Translation:China's Yellow River is famous.
Sometimes i see 'hen' translated as very, but sometimes it isn't. Does it map cleanly to very or not really
很: The most frquently used adverb of degree, indicating a rather high degree. Sometimes it is obligatory, is pronounced in a neutral tone, and nearly loses its effect of showing high degree. When 多 or 少 is used as an attributive and if there is no other adverb before it, it must take 很 as a modifier with 的 being optional. When an adjective, especially a monosyllabic one, serves as the predicate of a sentence or the compliment of a verb with no other verb before it, 很 is necessary. [汉英虚词词典 - A Chinese / English Dictionary of Function Words]
Great. And so, Duolingo should always accept English both with and without "very" when the Chinese has 很.
And if there are cases when both aren't acceptable then that should be a specific grammar point they focus on, outline to us, and give some detail on why, when marking us as wrong.
In the meantime we must all click to add missing translations when both are not already accepted.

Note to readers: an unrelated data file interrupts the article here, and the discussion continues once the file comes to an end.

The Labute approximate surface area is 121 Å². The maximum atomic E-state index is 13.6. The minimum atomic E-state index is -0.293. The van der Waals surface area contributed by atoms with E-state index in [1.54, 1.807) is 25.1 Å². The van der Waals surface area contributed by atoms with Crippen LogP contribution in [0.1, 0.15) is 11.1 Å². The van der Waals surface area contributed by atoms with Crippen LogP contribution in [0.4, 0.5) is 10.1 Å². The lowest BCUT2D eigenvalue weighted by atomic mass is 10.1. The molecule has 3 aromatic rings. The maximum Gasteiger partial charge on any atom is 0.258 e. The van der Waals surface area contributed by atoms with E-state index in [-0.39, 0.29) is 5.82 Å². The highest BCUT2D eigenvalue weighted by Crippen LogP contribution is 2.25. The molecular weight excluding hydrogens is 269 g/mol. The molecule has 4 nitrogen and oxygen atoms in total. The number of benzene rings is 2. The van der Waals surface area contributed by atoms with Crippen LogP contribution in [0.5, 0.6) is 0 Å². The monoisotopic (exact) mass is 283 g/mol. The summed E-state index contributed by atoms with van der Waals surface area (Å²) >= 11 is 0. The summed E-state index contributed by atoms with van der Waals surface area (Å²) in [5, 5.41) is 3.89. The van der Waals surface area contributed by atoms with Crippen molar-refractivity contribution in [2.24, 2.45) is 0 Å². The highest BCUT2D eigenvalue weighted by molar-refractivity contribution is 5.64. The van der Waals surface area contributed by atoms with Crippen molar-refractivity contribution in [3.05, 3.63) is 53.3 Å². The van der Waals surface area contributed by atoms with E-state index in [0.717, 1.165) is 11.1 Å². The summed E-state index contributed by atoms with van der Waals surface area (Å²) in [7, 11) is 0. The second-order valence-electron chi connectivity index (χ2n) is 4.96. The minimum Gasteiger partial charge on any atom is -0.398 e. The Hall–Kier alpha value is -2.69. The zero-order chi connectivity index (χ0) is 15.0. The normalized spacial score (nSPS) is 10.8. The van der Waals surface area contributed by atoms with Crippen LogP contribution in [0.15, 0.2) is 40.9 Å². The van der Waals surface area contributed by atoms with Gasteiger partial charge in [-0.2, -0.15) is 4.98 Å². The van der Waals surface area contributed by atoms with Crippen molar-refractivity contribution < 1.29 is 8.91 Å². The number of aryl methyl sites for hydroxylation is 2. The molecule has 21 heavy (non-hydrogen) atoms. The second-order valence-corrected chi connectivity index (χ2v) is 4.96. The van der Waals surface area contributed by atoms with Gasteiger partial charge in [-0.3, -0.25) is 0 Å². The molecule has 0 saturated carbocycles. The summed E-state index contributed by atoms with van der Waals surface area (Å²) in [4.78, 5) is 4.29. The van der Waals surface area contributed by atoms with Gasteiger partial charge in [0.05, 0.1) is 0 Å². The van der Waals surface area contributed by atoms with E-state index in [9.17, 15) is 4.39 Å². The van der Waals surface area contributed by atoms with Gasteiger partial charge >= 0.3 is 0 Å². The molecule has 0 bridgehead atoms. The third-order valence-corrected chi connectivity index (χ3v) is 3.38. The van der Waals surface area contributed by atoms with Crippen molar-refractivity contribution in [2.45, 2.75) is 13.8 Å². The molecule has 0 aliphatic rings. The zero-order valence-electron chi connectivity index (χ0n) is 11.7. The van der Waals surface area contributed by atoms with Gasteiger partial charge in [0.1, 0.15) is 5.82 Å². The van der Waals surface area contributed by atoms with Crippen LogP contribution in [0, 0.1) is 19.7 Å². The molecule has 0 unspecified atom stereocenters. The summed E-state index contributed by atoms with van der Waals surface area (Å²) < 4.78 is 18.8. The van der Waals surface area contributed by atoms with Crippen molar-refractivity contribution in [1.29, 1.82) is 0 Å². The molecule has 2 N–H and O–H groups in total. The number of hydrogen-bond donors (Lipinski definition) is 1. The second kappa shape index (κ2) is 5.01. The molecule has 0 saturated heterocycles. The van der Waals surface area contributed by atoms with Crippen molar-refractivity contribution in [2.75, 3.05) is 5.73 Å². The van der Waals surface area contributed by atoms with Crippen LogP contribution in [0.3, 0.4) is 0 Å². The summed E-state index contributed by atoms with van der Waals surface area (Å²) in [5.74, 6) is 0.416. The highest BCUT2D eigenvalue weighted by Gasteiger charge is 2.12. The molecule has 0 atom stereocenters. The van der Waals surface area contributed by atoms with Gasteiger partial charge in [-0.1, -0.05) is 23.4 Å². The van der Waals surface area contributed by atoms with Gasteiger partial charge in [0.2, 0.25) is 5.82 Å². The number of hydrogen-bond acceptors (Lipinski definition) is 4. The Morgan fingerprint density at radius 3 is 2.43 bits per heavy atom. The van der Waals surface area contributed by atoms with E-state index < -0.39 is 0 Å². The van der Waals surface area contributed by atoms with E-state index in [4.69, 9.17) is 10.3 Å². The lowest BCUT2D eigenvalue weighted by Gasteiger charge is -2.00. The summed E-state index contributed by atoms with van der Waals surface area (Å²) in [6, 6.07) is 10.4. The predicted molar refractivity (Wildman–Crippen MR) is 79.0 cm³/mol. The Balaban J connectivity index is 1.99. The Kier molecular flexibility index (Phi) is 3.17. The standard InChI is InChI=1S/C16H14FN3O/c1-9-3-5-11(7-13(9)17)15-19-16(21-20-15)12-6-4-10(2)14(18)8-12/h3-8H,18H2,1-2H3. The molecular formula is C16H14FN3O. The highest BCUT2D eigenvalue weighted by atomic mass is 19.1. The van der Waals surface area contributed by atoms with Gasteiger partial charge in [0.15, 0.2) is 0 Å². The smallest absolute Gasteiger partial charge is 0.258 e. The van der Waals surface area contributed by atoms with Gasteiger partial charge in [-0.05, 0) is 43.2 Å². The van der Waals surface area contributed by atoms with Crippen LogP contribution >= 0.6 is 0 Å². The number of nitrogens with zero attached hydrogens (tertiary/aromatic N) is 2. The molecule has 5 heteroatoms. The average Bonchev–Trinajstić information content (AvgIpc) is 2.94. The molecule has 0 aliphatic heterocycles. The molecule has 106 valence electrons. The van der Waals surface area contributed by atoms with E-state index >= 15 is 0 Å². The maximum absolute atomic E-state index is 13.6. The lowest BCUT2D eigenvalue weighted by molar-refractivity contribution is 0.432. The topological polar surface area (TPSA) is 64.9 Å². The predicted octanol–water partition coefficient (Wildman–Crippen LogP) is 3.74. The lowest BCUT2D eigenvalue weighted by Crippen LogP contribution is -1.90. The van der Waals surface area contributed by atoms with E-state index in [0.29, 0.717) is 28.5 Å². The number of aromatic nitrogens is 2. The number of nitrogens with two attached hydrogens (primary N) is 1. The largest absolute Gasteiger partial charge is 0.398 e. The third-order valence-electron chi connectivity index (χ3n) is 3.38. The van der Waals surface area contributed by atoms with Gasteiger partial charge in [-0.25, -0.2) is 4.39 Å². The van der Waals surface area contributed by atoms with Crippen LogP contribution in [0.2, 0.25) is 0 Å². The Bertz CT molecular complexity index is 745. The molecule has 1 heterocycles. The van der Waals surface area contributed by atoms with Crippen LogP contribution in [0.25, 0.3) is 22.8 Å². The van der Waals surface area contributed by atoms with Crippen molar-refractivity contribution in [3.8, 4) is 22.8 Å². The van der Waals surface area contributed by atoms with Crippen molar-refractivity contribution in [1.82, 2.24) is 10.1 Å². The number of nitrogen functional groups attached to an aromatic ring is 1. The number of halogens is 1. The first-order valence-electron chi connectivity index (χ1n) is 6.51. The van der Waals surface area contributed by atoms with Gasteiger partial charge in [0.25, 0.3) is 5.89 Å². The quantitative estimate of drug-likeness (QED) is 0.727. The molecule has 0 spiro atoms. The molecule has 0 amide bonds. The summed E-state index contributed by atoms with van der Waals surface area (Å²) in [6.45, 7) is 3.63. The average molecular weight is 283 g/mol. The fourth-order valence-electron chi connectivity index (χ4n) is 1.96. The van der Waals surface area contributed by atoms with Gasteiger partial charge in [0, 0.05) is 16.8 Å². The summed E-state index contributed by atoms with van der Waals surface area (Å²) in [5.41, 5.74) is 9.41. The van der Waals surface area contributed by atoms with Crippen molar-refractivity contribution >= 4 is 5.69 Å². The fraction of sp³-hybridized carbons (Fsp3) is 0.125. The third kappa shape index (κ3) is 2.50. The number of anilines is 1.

It also depends on the situation, but for a lot of the situations in which Duolingo doesn't accept both, they really should.
As to that, it's difficult to explain since they are either context based, where "very" is optional, or specific-situation based, where there are commonly used, unwritten rules of translation, hence the best way is to read and hear more.
Finally, “very" can or should also be used in other places where ”很“ is not present, depending on the word, phrase or sentence.
My question exactly. And how is one to know when "very" is intended?
It means very. But in Chinese grammar, you essentially always have to say "not A" or "very A."
Hen = very, therefore the sentence should not be incorrect if you say 'very famous'
"China's yellow river is so famous". If you dont want me to use the extra qualifier, dont put it as an option. 2/19/18